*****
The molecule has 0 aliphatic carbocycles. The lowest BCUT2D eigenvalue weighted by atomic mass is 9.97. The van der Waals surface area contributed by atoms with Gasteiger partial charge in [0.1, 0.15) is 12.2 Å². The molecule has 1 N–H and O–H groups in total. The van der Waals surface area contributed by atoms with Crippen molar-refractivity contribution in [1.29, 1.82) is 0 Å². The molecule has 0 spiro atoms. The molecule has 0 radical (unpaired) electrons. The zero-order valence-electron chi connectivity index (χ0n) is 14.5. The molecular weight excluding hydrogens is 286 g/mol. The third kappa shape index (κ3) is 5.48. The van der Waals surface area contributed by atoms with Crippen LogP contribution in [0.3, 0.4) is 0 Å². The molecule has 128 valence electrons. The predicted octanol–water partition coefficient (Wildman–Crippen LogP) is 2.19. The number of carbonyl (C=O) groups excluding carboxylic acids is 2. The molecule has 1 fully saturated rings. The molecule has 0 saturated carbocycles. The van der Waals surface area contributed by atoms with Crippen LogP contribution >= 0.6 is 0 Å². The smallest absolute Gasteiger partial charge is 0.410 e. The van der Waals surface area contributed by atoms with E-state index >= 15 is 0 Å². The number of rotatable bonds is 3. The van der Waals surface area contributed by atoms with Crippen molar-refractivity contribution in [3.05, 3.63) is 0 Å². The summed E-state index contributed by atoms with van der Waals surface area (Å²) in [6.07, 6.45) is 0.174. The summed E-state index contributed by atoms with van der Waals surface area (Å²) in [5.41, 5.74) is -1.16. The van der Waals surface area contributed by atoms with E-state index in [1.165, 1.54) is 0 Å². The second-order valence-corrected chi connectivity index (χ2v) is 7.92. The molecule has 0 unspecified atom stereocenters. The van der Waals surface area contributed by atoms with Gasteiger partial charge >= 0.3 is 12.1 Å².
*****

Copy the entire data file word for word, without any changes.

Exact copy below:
The molecule has 0 aliphatic carbocycles. The lowest BCUT2D eigenvalue weighted by atomic mass is 9.97. The van der Waals surface area contributed by atoms with Gasteiger partial charge in [0.1, 0.15) is 12.2 Å². The molecule has 1 N–H and O–H groups in total. The van der Waals surface area contributed by atoms with Crippen molar-refractivity contribution in [1.29, 1.82) is 0 Å². The molecule has 0 spiro atoms. The molecule has 0 radical (unpaired) electrons. The zero-order valence-electron chi connectivity index (χ0n) is 14.5. The molecular weight excluding hydrogens is 286 g/mol. The third kappa shape index (κ3) is 5.48. The van der Waals surface area contributed by atoms with Crippen LogP contribution in [0.3, 0.4) is 0 Å². The molecule has 128 valence electrons. The predicted octanol–water partition coefficient (Wildman–Crippen LogP) is 2.19. The number of carbonyl (C=O) groups excluding carboxylic acids is 2. The molecule has 1 fully saturated rings. The molecule has 0 saturated carbocycles. The van der Waals surface area contributed by atoms with Crippen LogP contribution >= 0.6 is 0 Å². The smallest absolute Gasteiger partial charge is 0.410 e. The van der Waals surface area contributed by atoms with E-state index >= 15 is 0 Å². The number of rotatable bonds is 3. The van der Waals surface area contributed by atoms with Crippen molar-refractivity contribution in [3.05, 3.63) is 0 Å². The summed E-state index contributed by atoms with van der Waals surface area (Å²) in [6.07, 6.45) is 0.174. The summed E-state index contributed by atoms with van der Waals surface area (Å²) in [5.41, 5.74) is -1.16. The van der Waals surface area contributed by atoms with E-state index in [1.165, 1.54) is 0 Å². The second-order valence-corrected chi connectivity index (χ2v) is 7.92. The molecule has 0 unspecified atom stereocenters. The van der Waals surface area contributed by atoms with Gasteiger partial charge >= 0.3 is 12.1 Å².